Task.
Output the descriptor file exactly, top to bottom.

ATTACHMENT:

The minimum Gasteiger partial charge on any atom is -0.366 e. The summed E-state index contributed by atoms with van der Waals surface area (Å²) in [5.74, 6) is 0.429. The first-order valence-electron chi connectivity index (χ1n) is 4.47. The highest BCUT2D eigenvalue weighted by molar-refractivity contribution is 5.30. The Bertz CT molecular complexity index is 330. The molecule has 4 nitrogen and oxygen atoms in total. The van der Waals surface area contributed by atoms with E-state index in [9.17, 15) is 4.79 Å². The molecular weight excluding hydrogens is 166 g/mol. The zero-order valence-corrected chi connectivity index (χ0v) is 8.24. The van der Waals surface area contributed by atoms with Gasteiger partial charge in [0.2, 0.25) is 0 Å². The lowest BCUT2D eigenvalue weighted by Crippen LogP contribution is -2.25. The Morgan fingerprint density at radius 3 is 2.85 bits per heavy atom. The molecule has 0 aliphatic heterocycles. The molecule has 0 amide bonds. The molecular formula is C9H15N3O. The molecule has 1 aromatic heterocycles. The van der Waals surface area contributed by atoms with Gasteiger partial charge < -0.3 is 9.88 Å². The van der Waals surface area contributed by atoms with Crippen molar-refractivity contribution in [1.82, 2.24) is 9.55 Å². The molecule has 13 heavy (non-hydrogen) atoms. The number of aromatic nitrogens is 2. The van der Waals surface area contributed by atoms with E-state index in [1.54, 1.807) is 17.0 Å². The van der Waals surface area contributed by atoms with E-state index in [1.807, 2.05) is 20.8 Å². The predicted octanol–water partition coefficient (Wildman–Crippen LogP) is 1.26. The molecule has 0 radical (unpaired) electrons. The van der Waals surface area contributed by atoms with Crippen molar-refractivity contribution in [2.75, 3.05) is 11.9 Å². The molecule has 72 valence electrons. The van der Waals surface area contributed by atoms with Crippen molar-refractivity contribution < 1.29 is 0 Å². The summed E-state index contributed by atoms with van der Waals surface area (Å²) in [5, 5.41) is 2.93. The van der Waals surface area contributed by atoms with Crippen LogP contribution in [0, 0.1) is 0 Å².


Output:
The minimum Gasteiger partial charge on any atom is -0.366 e. The summed E-state index contributed by atoms with van der Waals surface area (Å²) in [5.74, 6) is 0.429. The first-order valence-electron chi connectivity index (χ1n) is 4.47. The highest BCUT2D eigenvalue weighted by molar-refractivity contribution is 5.30. The Bertz CT molecular complexity index is 330. The molecule has 4 nitrogen and oxygen atoms in total. The van der Waals surface area contributed by atoms with E-state index in [9.17, 15) is 4.79 Å². The molecular weight excluding hydrogens is 166 g/mol. The zero-order valence-corrected chi connectivity index (χ0v) is 8.24. The van der Waals surface area contributed by atoms with Gasteiger partial charge in [0.2, 0.25) is 0 Å². The lowest BCUT2D eigenvalue weighted by Crippen LogP contribution is -2.25. The Morgan fingerprint density at radius 3 is 2.85 bits per heavy atom. The molecule has 0 aliphatic heterocycles. The molecule has 0 amide bonds. The molecular formula is C9H15N3O. The molecule has 1 aromatic heterocycles. The van der Waals surface area contributed by atoms with Gasteiger partial charge < -0.3 is 9.88 Å². The van der Waals surface area contributed by atoms with Crippen molar-refractivity contribution in [1.82, 2.24) is 9.55 Å². The molecule has 13 heavy (non-hydrogen) atoms. The number of aromatic nitrogens is 2. The van der Waals surface area contributed by atoms with E-state index in [1.54, 1.807) is 17.0 Å². The van der Waals surface area contributed by atoms with E-state index in [1.807, 2.05) is 20.8 Å². The predicted octanol–water partition coefficient (Wildman–Crippen LogP) is 1.26. The molecule has 0 radical (unpaired) electrons. The van der Waals surface area contributed by atoms with Crippen molar-refractivity contribution in [2.75, 3.05) is 11.9 Å². The molecule has 72 valence electrons. The van der Waals surface area contributed by atoms with Crippen molar-refractivity contribution < 1.29 is 0 Å². The summed E-state index contributed by atoms with van der Waals surface area (Å²) in [5, 5.41) is 2.93. The van der Waals surface area contributed by atoms with Crippen LogP contribution in [0, 0.1) is 0 Å².